Itmad-ud-Daulah's tomb is a highly ornate edifice, which is looked upon as an imminent precursor of the Taj Mahal as far as elaborate carvings and inlay work are concerned. The tomb marks a significant departure from the tombs of the Mughal dynasty built before its construction.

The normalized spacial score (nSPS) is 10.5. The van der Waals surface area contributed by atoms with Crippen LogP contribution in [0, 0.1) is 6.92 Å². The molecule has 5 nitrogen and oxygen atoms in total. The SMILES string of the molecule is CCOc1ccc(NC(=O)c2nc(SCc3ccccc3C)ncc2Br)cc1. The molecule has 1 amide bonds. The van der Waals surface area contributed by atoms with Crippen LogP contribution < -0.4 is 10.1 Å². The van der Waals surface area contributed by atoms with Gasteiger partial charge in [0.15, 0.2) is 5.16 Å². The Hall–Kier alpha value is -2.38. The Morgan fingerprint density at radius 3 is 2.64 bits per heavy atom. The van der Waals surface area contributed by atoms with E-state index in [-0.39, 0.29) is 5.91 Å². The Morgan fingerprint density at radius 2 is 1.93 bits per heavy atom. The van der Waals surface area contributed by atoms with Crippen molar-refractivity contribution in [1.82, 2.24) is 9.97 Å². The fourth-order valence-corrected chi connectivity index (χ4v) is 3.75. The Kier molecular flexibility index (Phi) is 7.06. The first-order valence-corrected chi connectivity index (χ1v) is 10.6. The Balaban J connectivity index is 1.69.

The tomb of Itmad-ud-Daulah is as interesting as the life of the person for whom it was built. Mirza Ghiyas-ud-din or Ghiyas Beg (later known as Itmad-ud-Daulah) was a poor merchant and lived in Persia (modern-day Iran). While on his way to India for business, his wife gave birth to a baby girl. As the family was extremely poor and had nothing to eat, the parents decided to abandon the child. However, the wails of the baby girl forced the parents to come back and take her with them. The baby girl brought a stroke of good luck to her parents, for Ghiyas Beg found a caravan that straightaway took him to the court of the great Mughal Emperor, Akbar. In the course of time, Ghiyas Beg rose to become a minister and a trusted treasurer in Akbar's court. After Akbar's death in 1605, his son Jahangir became the Mughal emperor, who made Ghiyas Beg his chief minister or Wazir. Ghiyas Beg was also honored with the title of Itmad-ud-Daulah or the pillar of the state.